One of the fragementary tombstones marking the graves of the children of Uriah Copeland, originally buried in the Bethel A.M.E. cemetery (Marie Bonafonte)

Some of the earliest burials in the Bethel A.M.E. cemetery were eight children of Uriah and Zilpah Copeland, interred there between 1849 and 1852. Uriah Copeland, a Virginia native who lived with his family in the Town of Westchester in the 1840s and 1850s, was a founding trustee of Bethel A.M.E. He also is notable as an associate of David Ruggles, the leading African American abolitionist of antebellum New York City. Copeland’s name appears alongside Ruggles’ in notices published in several national anti-slavery newspapers. They were among the men who announced the “National Reform Convention of the Colored Inhabitants of the United States of America” to be held in New Haven, Connecticut, in September 1840 to form “a bond of union the will secure simultaneous action for reform in the hallowed cause of human freedom.” Later that same year, Copeland was on the committee “introducing to favorable notice” the Mirror of Liberty, an African-American magazine edited and published by Ruggles.

Uriah Copeland made his living as a farmer and carpenter and in the late 1850s he managed the Benjamin S. Collins estate in the Town of Pelham. In the 1860s, Uriah and Zilpah Copeland relocated to Providence, Rhode Island, with their surviving children. Broken tombstones marking the gravesites of the children they lost when they lived in the Bronx remain in the Bethel A.M.E. plot at Mount Hope Cemetery. These poignant relics mark short lives and convey loss, but also serve as reminders of the family’s role in local history and provide links to the early African American church and cemetery that they helped establish.

Uriah Copeland, one of the founders of Bethel A.M.E. church, was among the African American activists who announced this meeting in 1840
Monument at the Bethel A.M.E. plot, Mount Hope Cemetery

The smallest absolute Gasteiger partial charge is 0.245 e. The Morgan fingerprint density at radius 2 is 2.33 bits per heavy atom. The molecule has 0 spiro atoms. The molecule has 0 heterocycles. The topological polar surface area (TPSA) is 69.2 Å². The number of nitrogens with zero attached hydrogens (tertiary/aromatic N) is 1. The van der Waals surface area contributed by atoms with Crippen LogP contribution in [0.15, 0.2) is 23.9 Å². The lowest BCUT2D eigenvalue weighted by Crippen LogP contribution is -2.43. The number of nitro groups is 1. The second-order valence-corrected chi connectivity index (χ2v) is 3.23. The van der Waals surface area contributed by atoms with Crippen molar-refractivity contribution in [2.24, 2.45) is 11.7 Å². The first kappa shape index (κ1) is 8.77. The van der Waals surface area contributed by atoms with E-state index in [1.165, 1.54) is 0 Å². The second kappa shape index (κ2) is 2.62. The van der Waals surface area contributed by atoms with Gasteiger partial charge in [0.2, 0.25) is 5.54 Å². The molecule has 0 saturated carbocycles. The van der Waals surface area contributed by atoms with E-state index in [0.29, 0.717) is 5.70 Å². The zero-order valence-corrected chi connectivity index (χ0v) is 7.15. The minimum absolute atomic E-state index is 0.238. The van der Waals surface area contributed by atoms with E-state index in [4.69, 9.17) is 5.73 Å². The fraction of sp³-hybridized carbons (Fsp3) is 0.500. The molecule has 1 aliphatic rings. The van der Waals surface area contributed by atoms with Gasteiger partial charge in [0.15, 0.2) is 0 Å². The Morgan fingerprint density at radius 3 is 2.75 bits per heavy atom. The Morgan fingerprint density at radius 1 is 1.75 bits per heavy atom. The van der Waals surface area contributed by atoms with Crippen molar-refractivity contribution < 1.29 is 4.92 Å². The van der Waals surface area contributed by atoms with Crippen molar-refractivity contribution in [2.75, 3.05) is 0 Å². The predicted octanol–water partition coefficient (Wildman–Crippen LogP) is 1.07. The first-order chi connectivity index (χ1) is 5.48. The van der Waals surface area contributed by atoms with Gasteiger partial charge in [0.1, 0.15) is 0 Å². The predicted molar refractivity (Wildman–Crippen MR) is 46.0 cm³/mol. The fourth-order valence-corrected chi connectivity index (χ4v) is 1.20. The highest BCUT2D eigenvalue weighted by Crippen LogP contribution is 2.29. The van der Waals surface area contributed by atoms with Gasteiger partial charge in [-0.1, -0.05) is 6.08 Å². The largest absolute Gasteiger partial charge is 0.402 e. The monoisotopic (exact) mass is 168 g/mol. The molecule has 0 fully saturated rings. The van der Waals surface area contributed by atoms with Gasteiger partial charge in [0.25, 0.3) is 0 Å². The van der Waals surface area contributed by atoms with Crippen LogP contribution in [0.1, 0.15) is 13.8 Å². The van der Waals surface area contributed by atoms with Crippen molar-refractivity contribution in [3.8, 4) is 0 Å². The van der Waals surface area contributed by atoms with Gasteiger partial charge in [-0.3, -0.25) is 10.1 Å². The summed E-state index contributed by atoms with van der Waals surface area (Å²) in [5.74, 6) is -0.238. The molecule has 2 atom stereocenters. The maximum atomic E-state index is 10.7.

A 2018 aerial view shows the former site of the Bethel A.M.E. Church and Cemetery on Unionport Road in the East Bronx

Sources: Beers’ 1868 Atlas of New York and Vicinity, Pl. 16; Cemeteries of the Bronx (Raftery 2016), 24-27; Blacks in the Colonial Bronx (Ultan 2012); “Plants and People, Remembering the Bronx River’s African-American Heritage,” Bronx River Sankofa, March 6, 2014; “National Reform Convention of the Colored Inhabitants of the United States of America,” The Liberator, Jul 10, 1840, 2; “The Mirror of Liberty,” National Anti-Slavery Standard, Nov 5, 1840, 87; “Country Seat to Let or For Sale” New York Times, Apr 15, 1858; Ancestry.com

African Burial Ground, Harlem

The Harlem African Burial Ground, depicted as the “Cemetery” on marshy land next to the Harlem River on this 1820 farm map

Soon after the Dutch village of New Harlem was established in 1658, its settlers organized a Reformed Dutch Church to meet the community’s religious needs. Meeting informally at first, by 1665 they had raised the funds to construct their first house of worship near the Harlem River, at what is now the corner of 125th Street and First Avenue. In 1667, a plot to the north of the church was established as the community’s first official burial ground, where interments of Harlem’s founders and their descendants were made for many years. In 1686, Harlem’s Reformed Dutch Church relocated to a new building on property just south of their original church and later established a new cemetery at that site. The original cemetery, located at 126th Street and First Avenue, would come to be known as the Negro Burying Ground.